The integration of buildings and electromobility in the electric power system already makes it possible to shift loads flexibility, but the total scope of this undertaking is still being examined. Further possibilities to manage loads that haven’t yet been tapped lie with commercial and industrial enterprises. It must first be ascertained to what extent load management in these enterprises can contribute to the optimization of current grid operation. One question, for example, is how great their total flexibility is in relation to the total load. The larger it is, the better it is for the grid operator, who becomes able to balance out load peaks on the power grid. On the other hand, the focus is on the economic advantages of load shifting for industrial and commercial customers who receive financial compensation if a load is shifted or if a system has to go offline. It remains to be determined how extensive the compensation must be in order to balance out a possible production stoppage or overtime on weekends.
Due to the great amount of electricity they use compared to residential customers, industrial customers have a high load-shifting potential, though the exact level must be determined by each individual company. The first cooperation with an industrial enterprise took place during SGMS with a company that can deal with up to 4.7 MW of flexible load by controlling the operation of mills. This corresponds to a potential that is much larger than the buildings examined in the Building to Grid project and can be put to use with comparably little investment.
In this pilot project, Salzburg Netz GmbH installed the controller components locally and handled the data transfer and the integration of the units into the control centre.
Figure 1: Communication for load management for industrial customers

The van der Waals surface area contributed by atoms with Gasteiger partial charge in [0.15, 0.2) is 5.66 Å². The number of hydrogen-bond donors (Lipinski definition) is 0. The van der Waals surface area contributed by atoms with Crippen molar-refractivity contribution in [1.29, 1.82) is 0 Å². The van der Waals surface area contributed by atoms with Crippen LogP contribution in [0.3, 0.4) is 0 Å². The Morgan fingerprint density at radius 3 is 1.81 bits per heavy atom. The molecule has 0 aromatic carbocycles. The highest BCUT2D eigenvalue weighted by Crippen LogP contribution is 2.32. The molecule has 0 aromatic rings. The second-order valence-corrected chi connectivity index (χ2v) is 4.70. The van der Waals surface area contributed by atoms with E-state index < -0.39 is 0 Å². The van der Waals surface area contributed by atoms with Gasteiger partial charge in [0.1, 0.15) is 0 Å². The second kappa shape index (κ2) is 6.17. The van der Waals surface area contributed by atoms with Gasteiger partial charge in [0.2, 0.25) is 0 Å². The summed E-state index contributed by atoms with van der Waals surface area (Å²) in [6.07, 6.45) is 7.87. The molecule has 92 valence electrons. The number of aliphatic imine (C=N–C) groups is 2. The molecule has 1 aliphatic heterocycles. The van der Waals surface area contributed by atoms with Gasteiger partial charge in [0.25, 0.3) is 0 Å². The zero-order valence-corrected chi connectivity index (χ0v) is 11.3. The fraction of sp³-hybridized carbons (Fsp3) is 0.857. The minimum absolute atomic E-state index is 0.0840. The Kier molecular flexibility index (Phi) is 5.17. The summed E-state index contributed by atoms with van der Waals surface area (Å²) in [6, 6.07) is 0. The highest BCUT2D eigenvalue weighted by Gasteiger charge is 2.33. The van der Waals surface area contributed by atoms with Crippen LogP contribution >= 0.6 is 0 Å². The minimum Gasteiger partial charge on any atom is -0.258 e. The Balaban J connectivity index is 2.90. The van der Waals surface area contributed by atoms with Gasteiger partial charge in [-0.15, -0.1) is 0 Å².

The necessary programming in the local control system was carried out by the company. Finally, the energy supplier (Salzburg AG) and the grid operator (Salzburg Netz GmbH) created a schedule with the planned shutdown times for the mills and transmitted the automated control commands to the company. Since it won’t be possible for industrial customers to go without the machines used in production, they should always have the possibility to stop planned shutdowns. The scope of communication is described in Figure 1.
The possible consequences for industrial enterprises are significant wear and tear on machines and the creation of additional costs by shifting production times and therefore working hours. Thus, the financial benefit for industrial customers is the most important factor.
Furthermore, flexible load management is not possible in every company. It is necessary that the facility has a storage system that can act as a buffer for a temporary shutdown. A second point is minimum quantity of goods produced that would ensure that the implementation of flexible load management would make sense.
Figure 2: Optimization of load management in the pilot project based on spot market prices
This allows loads to be shifted using the current market mechanisms at the time – as shown in Figure 2 – and the benefits that are derived to be shared with the companies. The present fixed-price system for interruptible service gives grid operators very few options to create financial incentives using network tariffs to shift loads. In the future, a detailed examination should be conducted of the type of incentives in the network tariff that would be necessary to prompt industrial customers to shift their loads to such an extent that this would be beneficial to the grid operator.
In contrast to the individual approach necessary for industrial customers, the load-shifting potential of a commercial enterprise has been found to be applicable to other companies in this sector. One example is the retail sector, where a large number of chain shops together would also offer great opportunities for load management.
For this reason, the Load Management Potential in Businesses  research project is analyzing the electricity consumption of 30 individual businesses in Salzburg along with the load they actually need over the course of a day. The goal of the analysis is to identify which electricity loads can be managed over the short and the long term without limiting any part of the work that is being done in the company. It also aims to determine the amount of possible energy savings on electricity costs different types of businesses and sectors can achieve, but also which incentives are necessary to implement demand response management through suitable business models. In addition, a projection of the sectors examined in the project will be used to estimate the total potential in SGMS.
 Project management for this project is carried out by B.A.U.M. Consult GmbH. It is sponsored by the Austrian Federal Ministry for Transport, Innovation and Technology (BMVIT) through the Austrian Research Promotion Agency (FFG). Salzburg AG is a co-operation partner.